Today’s tip comes from from Chapter 26, “Masking Essentials,” of Deke’s video course Photoshop CS5 One-on-One: Mastery from lynda.com. And because this course is all about mastery, Deke takes on tougher masking challenges in this chapter, delving into such deep techniques as exploiting the native components of an RGB image to create highly exacting alpha channels and masks.
Some of you may recognize this image (care of Stas Perov of the Fotolia image library) from Deke’s Photoshop Top 40 videos, starting with Feature #33: Calculations. But this is a more detailed analysis, which includes compositing the masked image against a blue sky background.
We’ll focus on the segment entitled “Making an alpha channel,” where Deke demonstrates how the art of masking lies in using the image to select itself.
The goal is something like what you see immediately below: to use the image data to create a mask with detail, finesse, and high contrast that cleanly separates the flying hair and the figure from the background.
“How does that work?” you may ask. Well, you can assess and use the contents of the Red, Green, and Blue channels of your image to create an alpha channel, which can be further refined to create the final mask.
- The first thing to do is to activate the Channels panel. When creating and editing masks, 9% of your activity happens there.
- It’s where you create new Alpha channels (Alpha channels are extra channels in the file, not the R, G, and B channels that control the color in your image.)
- It’s where you develop your channels, e.g. exaggerating contrast and finessing details
- It’s where you store masks for later use
You begin a new mask by evaluating the contents of the individual color channels in your image. You’re looking for a channel with good contrast as a basis for your mask. When working with portraits, some general tendencies apply.
- The Red channel is where the skin tones reside and it contains the brightest skin values.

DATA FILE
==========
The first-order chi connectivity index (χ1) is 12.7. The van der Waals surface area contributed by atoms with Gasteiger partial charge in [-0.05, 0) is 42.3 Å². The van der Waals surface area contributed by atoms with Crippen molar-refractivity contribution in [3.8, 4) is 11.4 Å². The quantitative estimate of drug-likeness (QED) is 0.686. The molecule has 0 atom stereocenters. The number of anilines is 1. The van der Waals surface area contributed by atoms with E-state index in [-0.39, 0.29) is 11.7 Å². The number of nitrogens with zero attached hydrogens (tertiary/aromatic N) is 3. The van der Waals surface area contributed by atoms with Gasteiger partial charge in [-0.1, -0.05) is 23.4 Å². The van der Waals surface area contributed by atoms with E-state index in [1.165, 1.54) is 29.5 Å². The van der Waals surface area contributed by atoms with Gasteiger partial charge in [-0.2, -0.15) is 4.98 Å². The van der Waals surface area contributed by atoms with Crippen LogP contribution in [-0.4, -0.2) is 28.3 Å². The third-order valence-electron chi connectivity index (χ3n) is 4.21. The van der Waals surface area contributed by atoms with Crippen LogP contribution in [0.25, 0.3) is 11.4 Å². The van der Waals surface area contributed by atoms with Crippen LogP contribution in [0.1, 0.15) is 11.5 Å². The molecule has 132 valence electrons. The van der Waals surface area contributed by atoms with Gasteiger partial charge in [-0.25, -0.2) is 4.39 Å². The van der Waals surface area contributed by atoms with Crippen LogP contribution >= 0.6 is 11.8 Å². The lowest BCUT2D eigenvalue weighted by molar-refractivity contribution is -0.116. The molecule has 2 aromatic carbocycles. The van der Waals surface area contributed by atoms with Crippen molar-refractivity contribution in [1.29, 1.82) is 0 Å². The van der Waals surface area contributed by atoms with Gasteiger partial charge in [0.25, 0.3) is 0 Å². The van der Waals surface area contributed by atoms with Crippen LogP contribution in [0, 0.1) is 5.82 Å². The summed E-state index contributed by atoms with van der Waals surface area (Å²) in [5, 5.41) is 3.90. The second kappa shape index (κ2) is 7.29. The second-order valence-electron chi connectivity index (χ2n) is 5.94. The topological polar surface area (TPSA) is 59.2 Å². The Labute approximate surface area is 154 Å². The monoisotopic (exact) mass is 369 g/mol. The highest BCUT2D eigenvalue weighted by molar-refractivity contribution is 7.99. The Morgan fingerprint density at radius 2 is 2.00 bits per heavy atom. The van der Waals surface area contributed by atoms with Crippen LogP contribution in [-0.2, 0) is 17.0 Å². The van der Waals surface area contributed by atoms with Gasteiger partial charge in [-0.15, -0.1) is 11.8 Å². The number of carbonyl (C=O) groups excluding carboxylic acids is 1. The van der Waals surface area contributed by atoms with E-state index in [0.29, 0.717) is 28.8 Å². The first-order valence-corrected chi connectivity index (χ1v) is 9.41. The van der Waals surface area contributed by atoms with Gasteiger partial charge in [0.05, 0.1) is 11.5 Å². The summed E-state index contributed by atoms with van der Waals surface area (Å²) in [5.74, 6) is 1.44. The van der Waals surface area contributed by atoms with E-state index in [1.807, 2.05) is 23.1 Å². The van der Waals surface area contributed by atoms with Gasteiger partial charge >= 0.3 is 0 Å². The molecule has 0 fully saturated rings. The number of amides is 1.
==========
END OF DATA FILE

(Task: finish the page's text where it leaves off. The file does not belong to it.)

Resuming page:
- The Green channel often exhibits the best detail.
- In the Blue channel, skin tones aren’t as bright and detail is typically lower.
- Once you’ve determined a channel to use as a starting point, duplicate it by dragging it down to the Create New Channel icon (the upturned page icon at the bottom of the panel) and rename your new channel as needed.
- To create an effective mask, you may need to invert the channel, since masks work by the principle of “white reveals and black conceals.” The result may resemble the image below.
That’s really just the beginning. You’ll probably find that the resulting channel doesn’t have enough contrast in some areas, and may not have enough density in others to be an effective mask. Where to go from there?
- In some cases, you may be able to resolve it by applying the Levels command to punch-up the contrast, but sometimes that causes a loss of detail.
- Another approach is to combine information from multiple channels with the Image > Calculations command.
In the ensuing two segments of this chapter of Photoshop CS5 One-on-One: Mastery, Deke shows how to use the Calculations command, including the Add and Subtract blending modes along with the Offset and Scale values.
What if you want to use these masking techniques with a CMYK image? You can’t mask as effectively using CMYK channels as you can with RGB channels. (Deke explains why in the video.) But, all is not lost. You can create an RGB version of the file to build your mask, then transfer the mask back to the original CMYK image.
- Select Image > Duplicate from the menu bar
- Select Image > Mode > RGB Color from the menu bar
- Create your mask
- Arrange the image windows to show the RGB and CMYK files next to each other
- Drag the mask channel in the RGB file to the CMYK file to copy it.